The amount of business taxes that you’ll have to pay at the end of each year largely depends on the business entity you operate under.
If you’re a corporation, you’ll have to pay the corporate tax rate, which is 21% for 2023. Businesses that are not incorporated (also known as pass through entities) are taxed at the owner’s individual tax rate, which can range between 10% to 37%.
Tax rates by business entity
Sole proprietorships pay tax at individual tax rates, which range between 10% to 37% depending on income levels. You’ll have to self-employment taxes, which covers your Social Security and Medicare taxes, and then pay ordinary income tax based on the profits or losses of your business.
With a partnership, the owners of the business also pay taxes at the individual level, which is between 10% to 37%. The partnership itself files their annual income tax using Form 1065. And, each partner in the business receives a Schedule K-1, which reports their share of the partnership’s income, deductions, and other tax items. The partnership agreement determines how the partnership’s profits and losses are allocated among the partners. Each partner’s share of the partnership’s income and deductions is reported on their Schedule K-1.
LLC’s have a lot of flexibility in how they get taxed. They can elect to get taxed as a pass through business and pay taxes at the individual rate of 10% to 37%, or they can elect to get taxed as a corporation and pay taxes at the corporate level, which is 21%.
As a corporation, an S corporations doesn’t directly pay federal income taxes since it’s actually a pass through business. The profits, losses, deductions, and credits all pass through to the shareholders. Each shareholder is provided a Schedule K-1, which reports their share of the corporation’s income, deductions, and credits. The shareholders must then report those figures in their individual tax returns, which get taxed at 10% to 37%.
A C corporation is taxed as a corporation and pays a flat rate of 21%.
Business tax rates for corporations
Corporate business entities include C corporations and S corporations. However, an S corporation actually gets taxed as a pass through business. LLCs can also elect to be taxed as C corporations or S corporations rather than as pass through entities.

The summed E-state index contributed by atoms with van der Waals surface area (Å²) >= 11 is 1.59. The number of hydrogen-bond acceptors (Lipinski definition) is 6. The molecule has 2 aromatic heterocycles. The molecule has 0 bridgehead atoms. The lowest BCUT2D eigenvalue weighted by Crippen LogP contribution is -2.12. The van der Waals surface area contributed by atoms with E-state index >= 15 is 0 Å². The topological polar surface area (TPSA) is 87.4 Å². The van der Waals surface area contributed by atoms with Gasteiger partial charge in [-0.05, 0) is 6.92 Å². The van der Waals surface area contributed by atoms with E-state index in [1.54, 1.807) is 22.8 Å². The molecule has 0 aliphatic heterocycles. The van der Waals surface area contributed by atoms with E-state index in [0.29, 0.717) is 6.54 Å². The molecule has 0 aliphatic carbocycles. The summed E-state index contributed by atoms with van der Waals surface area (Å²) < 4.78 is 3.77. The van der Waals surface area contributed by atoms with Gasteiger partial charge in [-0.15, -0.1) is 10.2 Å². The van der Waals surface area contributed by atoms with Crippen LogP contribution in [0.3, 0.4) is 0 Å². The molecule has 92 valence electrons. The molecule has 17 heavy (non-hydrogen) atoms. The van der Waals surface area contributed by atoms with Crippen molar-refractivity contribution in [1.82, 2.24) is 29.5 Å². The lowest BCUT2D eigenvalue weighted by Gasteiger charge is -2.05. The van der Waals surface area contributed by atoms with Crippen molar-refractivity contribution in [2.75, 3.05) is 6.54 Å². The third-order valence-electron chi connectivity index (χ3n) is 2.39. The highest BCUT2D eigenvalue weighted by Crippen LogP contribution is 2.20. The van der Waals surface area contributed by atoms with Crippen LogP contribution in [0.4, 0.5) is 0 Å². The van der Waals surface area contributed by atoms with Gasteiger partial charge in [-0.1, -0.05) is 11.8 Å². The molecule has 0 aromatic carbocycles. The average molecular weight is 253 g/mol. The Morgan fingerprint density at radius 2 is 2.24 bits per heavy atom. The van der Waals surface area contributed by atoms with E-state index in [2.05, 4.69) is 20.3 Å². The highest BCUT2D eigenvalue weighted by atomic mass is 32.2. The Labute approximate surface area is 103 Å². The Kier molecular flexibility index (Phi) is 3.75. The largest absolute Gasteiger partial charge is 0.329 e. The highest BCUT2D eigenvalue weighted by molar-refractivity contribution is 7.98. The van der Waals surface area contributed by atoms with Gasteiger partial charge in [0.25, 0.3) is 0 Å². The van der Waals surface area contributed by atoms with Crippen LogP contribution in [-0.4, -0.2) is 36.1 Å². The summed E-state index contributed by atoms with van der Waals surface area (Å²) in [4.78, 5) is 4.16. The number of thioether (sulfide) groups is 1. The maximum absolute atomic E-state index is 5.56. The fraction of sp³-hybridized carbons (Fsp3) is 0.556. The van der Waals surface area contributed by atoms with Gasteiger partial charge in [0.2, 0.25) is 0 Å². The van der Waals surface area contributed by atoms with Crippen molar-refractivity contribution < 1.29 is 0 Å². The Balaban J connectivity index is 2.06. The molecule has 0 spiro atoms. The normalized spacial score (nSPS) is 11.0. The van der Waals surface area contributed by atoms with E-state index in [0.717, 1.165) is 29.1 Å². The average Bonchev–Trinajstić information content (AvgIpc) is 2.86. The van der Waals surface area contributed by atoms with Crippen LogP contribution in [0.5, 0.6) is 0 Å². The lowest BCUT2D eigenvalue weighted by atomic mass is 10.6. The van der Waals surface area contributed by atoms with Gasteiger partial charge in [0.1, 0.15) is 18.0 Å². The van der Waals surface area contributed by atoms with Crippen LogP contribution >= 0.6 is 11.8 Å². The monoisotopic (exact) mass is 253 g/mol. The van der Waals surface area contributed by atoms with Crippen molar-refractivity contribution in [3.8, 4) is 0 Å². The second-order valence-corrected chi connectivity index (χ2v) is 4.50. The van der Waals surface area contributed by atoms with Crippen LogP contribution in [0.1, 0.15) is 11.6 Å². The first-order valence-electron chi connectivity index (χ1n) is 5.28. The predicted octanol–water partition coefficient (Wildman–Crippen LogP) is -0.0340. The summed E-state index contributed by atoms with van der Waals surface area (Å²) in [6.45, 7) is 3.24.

Therefore, the only business structures that get taxed as a corporation are C corporations and LLCs taxed as a C corporation.
The tax rate for C corporations is 21%.
Business tax rates for pass through business entities
A pass through business is a business entity where the business does not pay federal income taxes directly. Instead, the income and losses are passed through to the owners and members, who pay taxes based on their individual tax rates.
Put simply, with a pass through business, business income is taxed the same as employment income you would earn from a job.
Sole proprietorships, partnerships, S corporations, and LLCs that elect to be taxed as a pass through business are all taxed at the individual tax rate, which can be anywhere from 10% to 37%, depending on income levels.
2023 individual tax rates
|Tax bracket||Taxes owed|
|Under $11,000||10% of taxable income|
|Over $11,000 but not over $44,725||$1,100 plus 12% of the excess over $11,000|
|Over $44,725 but not over $95,375||$5,147 plus 22% of the excess over $44,725|
|Over $95,375 but not over $182,100||$16,290 plus 24% of the excess over $95,375|
|Over $182,100 but not over $231,250||$37,104 plus 32% of the excess over $182,100|
|Over $231,250 but not over $578,125||$52,832 plus 35% of the excess over $231,250|
|Over $578,125||$174,238.25 plus 37% of the excess over $578,125|
How is an LLC taxed?
As mentioned briefly earlier, an LLC can choose how they want to be taxed. They can be taxed as a sole proprietorship, partnership, C corporation, or S corporation.
Tax rates for corporate dividends
Some corporations will choose to pay dividends to their shareholders. If they do, shareholders are responsible for paying taxes on the dividends received in their personal tax returns.
Ordinary vs qualified dividends
The tax rate that shareholders will have to pay on the dividends received depends on whether the dividends are considered ordinary or qualified.
Ordinary dividends are subject to ordinary income tax rates, which are the standard tax rates applicable to your overall income. These rates can range from 10% to the highest marginal tax rate, which is 37%. On the other hand, qualified dividends are eligible for a lower tax rate, typically the same rate as long-term capital gains tax rates, which ranges between 0% to 20%.
2023 long-term capital gains tax rates
|Filing status||0% tax rate||15% tax rate||20% tax rate|
|Single||$0 to $44,625||$44,626 to $492,300||$492,301 or more|
|Married, filing jointly||$0 to $89,250||$89,251 to $553,850||$553,851 or more|
|Married, filing separately||$0 to $44,625||$44,626 to $276,900||$276,901 or more|
|Head of household||$0 to $59,750||$59,751 to $523,050||$523,051 or more|
What makes a dividend “qualified”?
To be considered qualified dividends, the underlying stock must be held for a specific period. In general, you must hold the stock for more than 60 days during the 121-day period that begins 60 days before the ex-dividend date. This holding period requirement must be met for common stock dividends to be considered qualified.
Not all dividends are considered qualified dividends. Certain types of dividends, such as those from real estate investment trusts (REITs), mutual funds, and employee stock options, are generally not eligible for the qualified dividend tax rate.